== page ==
Based on what I heard about Harvard and MIT offering free classes, I extended the question a bit and asked myself, “Should information, namely higher education, be free?” The goal of these universities and others, according to the OpenCourseWare Consortium, is to advance formal and informal learning through the worldwide sharing and use of free, open, high-quality education materials organized as courses. I struggle to understand their strategy.
“Information wants to be free” is lazy, stupid shorthand for a complex and nuanced discussion that can be readily found1
It is indeed complex and nuanced, but one difficulty of being “readily found” means that it a clear discussion is not always obvious. I intend to offer just one or two comments of my own, concluding with thoughts relating to the academy specifically.
I think we need to begin by first asking if there is anything intrinsic about information that requires that it be free, freely available, without cost, however you like to define the term “free” in this context. The answer is, of course, no. Information is knowledge and, as they say, knowledge is power. But there is nothing about the nature of information that necessitates its “freedom.”
We could, of course, shift the question and ask should information be free. This then becomes an ethical discussion and it can be a fruitful one. I think it is clear that some information should be made freely available and our society has made that determination. We tell people about approaching storms, teach them CPR (although you sometimes have to pay for the training), literacy programs, and so on. In those instances there is a greater good2 that is served by making such information freely available. It is also information whose value is found in its dissemination rather than in its acquisition.
Not all information should be free
By “acquisition” what I refer to is the cost of acquiring such information in the first place. The development of knowledge is not a costless endeavor. I am not even considering the tuition that our students pay for their university courses, rather I refer to the cost associated with research, writing, and sometimes publication. We gain knowledge through a process whereby someone has to take the time to investigate the matter at hand and that time has to be made available through the financial support of the researcher. Sure, there are those who make brilliant discoveries on their own time, but for most major advances in knowledge dedicated time is necessary. Having made such investments it is not surprising that there should be a cost associated with sharing the information acquired. Thus tuition, books, and so on.
Yet now we find a number of universities making course content available for free. How does that make sense? And, to the point of Tony’s commentator, won’t that undermine the value of the degrees formally offered to paying students at those institutions? Yes, it certainly would, but none of those institutions are going to offer complete degrees for no cost. A sampling of courses, special lectures and publications, are often made freely available (see my doctoral dissertation and most of my articles on this site, for example) for a number of reasons. The two primary reasons are because it is information that is useful to the public and the sharing of the information brings good publicity to the institution. In some cases, the research that yielded the results may also have been funded with the explicit purpose of making the information available to the public. Universities are often seen as elite bastions far removed from the public, even those with an explicit public mission, and such offerings of courses and videos brings a kind of good will that no advertising firm could ever provide.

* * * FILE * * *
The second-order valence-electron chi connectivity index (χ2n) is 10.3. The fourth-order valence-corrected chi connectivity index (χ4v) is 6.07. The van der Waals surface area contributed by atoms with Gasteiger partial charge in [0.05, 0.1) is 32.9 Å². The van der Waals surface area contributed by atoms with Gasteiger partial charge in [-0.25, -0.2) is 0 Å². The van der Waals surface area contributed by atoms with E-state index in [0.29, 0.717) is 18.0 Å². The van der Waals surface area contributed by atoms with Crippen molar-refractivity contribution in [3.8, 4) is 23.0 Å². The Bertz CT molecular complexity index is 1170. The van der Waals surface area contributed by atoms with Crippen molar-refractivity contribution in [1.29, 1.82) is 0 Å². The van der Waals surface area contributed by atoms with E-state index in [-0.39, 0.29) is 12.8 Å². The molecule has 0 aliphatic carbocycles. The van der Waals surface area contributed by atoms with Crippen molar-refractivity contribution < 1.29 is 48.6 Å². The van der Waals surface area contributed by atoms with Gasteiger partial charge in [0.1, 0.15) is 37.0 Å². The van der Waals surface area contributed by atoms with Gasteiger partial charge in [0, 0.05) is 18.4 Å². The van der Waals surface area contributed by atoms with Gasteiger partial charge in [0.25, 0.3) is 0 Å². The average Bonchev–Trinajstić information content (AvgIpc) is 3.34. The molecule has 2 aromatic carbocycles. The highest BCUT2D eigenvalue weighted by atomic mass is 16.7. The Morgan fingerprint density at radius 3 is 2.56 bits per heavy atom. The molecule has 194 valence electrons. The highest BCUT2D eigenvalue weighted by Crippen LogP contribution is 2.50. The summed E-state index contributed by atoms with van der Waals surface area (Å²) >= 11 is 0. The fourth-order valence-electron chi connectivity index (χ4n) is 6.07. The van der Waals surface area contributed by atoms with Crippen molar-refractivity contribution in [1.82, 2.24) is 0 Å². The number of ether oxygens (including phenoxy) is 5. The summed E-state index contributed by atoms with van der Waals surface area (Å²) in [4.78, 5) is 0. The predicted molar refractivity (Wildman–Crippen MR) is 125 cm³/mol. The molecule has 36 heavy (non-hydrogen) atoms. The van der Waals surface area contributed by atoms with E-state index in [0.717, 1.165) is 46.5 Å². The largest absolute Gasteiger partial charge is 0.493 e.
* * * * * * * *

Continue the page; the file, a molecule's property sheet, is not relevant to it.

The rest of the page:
I think it highly unlikely that these institutions will ever make an entire degree available in such a fashion, and not just because it doesn’t make any business sense. Degrees are certifications of accomplishment, they are statements that the students have received a certain level not only of education but examination. Universities and colleges are accredited to ensure that the degrees offered carry such assurances of quality and a free degree, with no examination, no faculty interaction, would not carry that authority.
So information is sometimes free, but often it is not. And I do not think that this is necessarily a bad thing. If there were no market then there would be no investment to generate new information. So just as we have generic drugs after patents expire, we find that our general, free knowledge base is growing as what was once proprietary is now common knowledge. Not a bad thing, in my opinion.